Advanced Email Encryption (DLP)
Insight into what the attacker may have been after can provide an advantage to keeping this data secure. With Data Loss Prevention policies within Zix Advanced Email Encryption, security personnel are notified if key information is attempted to be extracted via email.
Enabled by Zix Secure Cloud
Zix Secure Cloud plus Azure AD Multi-factor Authentication encompasses layered protection. With these foundational pieces in place, growing businesses can focus on their productivity without being exposed to significant gaps. We recognize that the threat landscape is constantly changing and no growing business should stand still, as their business matures so will the threats targeting them. With assistance from our security partners, we can help guide you through your maturity path while keeping the strategy simple and straightforward.
https://www.cit-net.com/wp-content/uploads/2021/10/Break-the-Cyber-Threat-Cycle-Part-II-435x400-1.jpg400435Kelsey Sarffhttps://www.cit-net.com/wp-content/uploads/2023/03/Website-Logo-01-300x138.jpgKelsey Sarff2021-10-13 13:53:102022-06-14 18:43:19Break the Cyber Threat Cycle Part II
Break the Cyber Threat Cycle with Zix Layered Protection Part I
Achieving robust security does not have to be hard work. However, with the multitude of ways organizations are targeted, coupled with the hundreds of security companies pitching different approaches, choosing and implementing the right security solution can be daunting.
Endpoint security vendors will highlight the many risks of bring your own device (BYOD) and the need to install security directly on the endpoint. Security awareness vendors will tell you that your people are the weakest link. Web or email gateway security vendors will recommend that securing the gateway is your best bet. Finally, a threat hunting expert will tell you it is too late because you’ve already been compromised!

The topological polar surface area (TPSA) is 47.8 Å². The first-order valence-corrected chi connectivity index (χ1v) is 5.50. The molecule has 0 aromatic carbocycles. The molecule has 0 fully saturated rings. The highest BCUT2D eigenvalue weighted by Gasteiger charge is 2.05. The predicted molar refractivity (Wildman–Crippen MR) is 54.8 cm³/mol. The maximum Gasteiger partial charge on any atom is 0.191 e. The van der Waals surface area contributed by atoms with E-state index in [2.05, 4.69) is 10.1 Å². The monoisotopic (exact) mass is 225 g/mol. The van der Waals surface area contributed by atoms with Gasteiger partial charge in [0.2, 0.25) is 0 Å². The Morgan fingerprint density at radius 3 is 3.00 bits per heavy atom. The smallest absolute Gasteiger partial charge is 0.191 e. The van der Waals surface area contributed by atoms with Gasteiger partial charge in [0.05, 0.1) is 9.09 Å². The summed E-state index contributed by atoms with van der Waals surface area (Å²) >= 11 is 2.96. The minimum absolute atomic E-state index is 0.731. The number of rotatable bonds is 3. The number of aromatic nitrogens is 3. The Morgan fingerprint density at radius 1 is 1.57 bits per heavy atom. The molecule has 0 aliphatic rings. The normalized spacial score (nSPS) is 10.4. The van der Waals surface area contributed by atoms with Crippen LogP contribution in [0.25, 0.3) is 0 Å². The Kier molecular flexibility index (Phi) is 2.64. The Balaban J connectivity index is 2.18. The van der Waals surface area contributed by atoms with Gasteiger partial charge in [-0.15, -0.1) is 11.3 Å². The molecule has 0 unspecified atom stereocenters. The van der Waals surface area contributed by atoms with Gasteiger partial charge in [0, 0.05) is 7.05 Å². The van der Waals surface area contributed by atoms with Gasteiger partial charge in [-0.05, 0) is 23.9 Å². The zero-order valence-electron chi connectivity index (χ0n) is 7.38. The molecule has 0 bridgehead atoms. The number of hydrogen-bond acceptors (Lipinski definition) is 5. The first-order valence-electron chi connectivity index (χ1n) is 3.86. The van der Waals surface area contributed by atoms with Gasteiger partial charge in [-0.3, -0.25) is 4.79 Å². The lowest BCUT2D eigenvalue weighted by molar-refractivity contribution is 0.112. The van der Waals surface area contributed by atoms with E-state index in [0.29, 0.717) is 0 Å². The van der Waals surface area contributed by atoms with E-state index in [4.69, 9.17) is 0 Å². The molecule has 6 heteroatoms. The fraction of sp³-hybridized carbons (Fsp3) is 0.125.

What can you do?
If you evaluate your security strategy through the lens of the security vendor, they all make valid points and the need for every single solution makes sense. Unfortunately, most growing organizations neither have the money, expertise, or time to implement and integrate such a complex strategy. Therefore, what is the most straight forward yet robust security strategy? To answer this question, let’s first review the Cyber Threat Cycle.
The Cyber Threat Cycle
The Cyber Threat Kill Chain or Cyber Threat Cycle was first articulated by Lockheed-Martin. Many security organizations have developed their own interpretation of this kill chain but, at its simplest form cyber threat actors commence in 5 major activities:
Activity 1: Identify a target
Threat actors will use a variety of methods for reconnaissance based on their mission goals to identify a target. Tactics can range from company and user profiling via LinkedIn or other social media platforms, through to conducting internet-wide vulnerability scans or snooping communication traffic via man-in-the-middle attacks. Yet, the most widely and easily accessible method has always been email. By sending a seemingly innocent email, threat actors can collect a lot of information, from the type of security gateway in place to whether the user actually exists and willing to engage.
Activity 2: Attack the target
Once a target has been identified, the threat actors will launch their initial attack. The attack can spawn multiple steps but the end goal is the same – gain access to an endpoint or internal server. From analysis of hundreds of thousands of breaches over recent years, email has been the easiest way to gain initial entry in the majority of instances.
Activity 3: Infiltrate the target
Gaining access to a single system does not automatically result in a completed mission. Often the compromised system doesn’t have the right access to move within the organization. Threat actors will attempt to establish a foothold through a number of steps including:
creation of a back door
set-up a connection to a command
and control (C&C) server
download an exploit
launch phishing attacks internally
infiltrate communication channels to establish their reconnaissance.
It’s often increasing or elevating the credentials they already have that helps establish a foothold. often increasing or elevating the credentials they already have that helps establish a foothold.
Activity 4: Evade and move